Princess Sandman and Spider-ManPosted: 06/26/2012
Let me tell you a story about a young girl:
A happy story with a happy ending! Except not, because as you probably guessed from the title of the article, her daddy’s Sandman.
Flint Marko, also known as Sandman, made his first appearance in 1963, a year after Spider-Man’s first comic. A lifelong criminal, Marko escapes from jail and finds himself stuck in a experimental reactor filled with irradiated sand. The sand bonds to his molecular structure and now his whole body is made of it. Cue Sandman. But you probably figured out his origin before I told you.
For forty years, he’s been a pain in Spider-Man’s butt. Also, because of his “condition,” Spider-Man can’t just punch him until victory. Do you remember that Peter Parker’s a science genius? He has to use heat, cold, water, cement, etc. – as long as it changes the structure of the sand, Spider-Man can pull off a win. Which also must make Sandman one of the toughest villains in the rogue gallery. Also one of the smelliest villains, since he’s unable to take a bath.
Well, how did Keemia end up in Sandman’s sand island hideaway?
Mystery solved. A talking snowman took Keemia away. You see the moral dilemma here? Keemia’s mother had been killed and her great-grandmother not exactly a responsible guardian. Now, Keemia’s every need is satisfied and her happiness is Sandman’s only priority. But, y’know, a kidnapping’s still a kidnapping.
Plus, I’m not a scientist or anything, but because of an entire molecule self made entirely out of sand, I don’t think Marko’s very fertile. Or possible of fathering a child. Now I may be wrong. The Marvel universe is a wacky place. For my sake, I’m going to assume Sandman’s not the actual father. And poor Spider-Man, he has to go visit Sandman’s island and have a little chat.
Granted, Marko has an extensive criminal record, but from what we’ve seen so far, looks like Spider-Man’s the villain in this story. Further confirmed with the intense child-superhero interrogation.
Okay, so Marko’s actions are illegal. Yes, he’s still stealing and murdering, but now he’s stealing and murdering for his daughter. I’m also guessing Sandman’s not bringing in a private tutor for Keemia.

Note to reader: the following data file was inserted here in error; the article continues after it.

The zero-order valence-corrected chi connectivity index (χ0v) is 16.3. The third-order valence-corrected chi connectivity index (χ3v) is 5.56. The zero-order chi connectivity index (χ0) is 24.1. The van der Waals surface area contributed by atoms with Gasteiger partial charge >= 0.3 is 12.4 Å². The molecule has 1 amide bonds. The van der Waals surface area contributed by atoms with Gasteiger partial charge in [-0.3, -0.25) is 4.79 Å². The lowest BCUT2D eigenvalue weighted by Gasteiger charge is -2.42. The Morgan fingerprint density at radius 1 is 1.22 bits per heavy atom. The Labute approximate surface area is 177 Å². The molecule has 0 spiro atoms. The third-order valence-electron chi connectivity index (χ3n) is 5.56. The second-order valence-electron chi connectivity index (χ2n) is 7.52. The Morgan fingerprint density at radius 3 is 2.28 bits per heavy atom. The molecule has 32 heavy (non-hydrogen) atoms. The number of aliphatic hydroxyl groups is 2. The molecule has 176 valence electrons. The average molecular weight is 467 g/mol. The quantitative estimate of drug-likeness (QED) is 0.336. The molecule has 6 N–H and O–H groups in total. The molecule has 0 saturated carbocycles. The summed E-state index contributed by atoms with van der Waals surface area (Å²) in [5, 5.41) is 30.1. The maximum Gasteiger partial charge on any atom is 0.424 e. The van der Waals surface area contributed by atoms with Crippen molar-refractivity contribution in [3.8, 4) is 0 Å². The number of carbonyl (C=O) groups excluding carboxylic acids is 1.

Certainly Spider-Man realizes that the kid has no idea what’s best for herself, that Marko can’t be trusted, and leaving Sandman alone on an island will only lead to trouble. But the child’s happier than she’s ever been before. To “rescue” her, he’s going to have to wreck the most joy she’s ever had or will have in her life. Unfortunately, that’s part of the burden of superheroes. Stupid good guys.
We’ve had a tough journey. All sorts of beach perils. Sit back and relish in the satisfying, wonderful ending to the story:
Yeah, so not really satisfying or wonderful. Which brings up an interesting point I’ve addressed before: why is being a superhero always so heart-wrenchingly painful? No matter how many times Spider-Man beats down the bad guys, they’ll return 20 issues later. No matter how many times Spider-Man saves his Aunt May, she’s going to be captured again 25 issues later. No matter how many people he saves, Spider-Man will always be hated by the city he devotes his life to protecting. We’re not even counting the bijillions of bruises, broken bones, cuts, and concussions. And finally, when Spider-Man does everything right, when he rescues the delusional little girl from the grasps of an insane supervillain, his reward is just as bad as if he never rescued her at all. So why does he continue to be Spider-Man?
I had originally written a 400 word paragraph on the importance and societal role of Spider-Man, but I think the answer’s simpler than that. He’s not Spider-Man for some obsessive responsibility. Look, it sucks to take out the garbage, do the dishes, and go on errands around town. But you still do them, because that’s just how life works. Same thing with Spider-Man. He’s Spider-Man because someone has to do it and unfortunately, he got stuck with the job. Though the perks include meeting famous people, marrying a supermodel, and saving the lives of thousands of people, so it’s not all bad.
But enough overthinking. Let’s see some dancing tomorrow.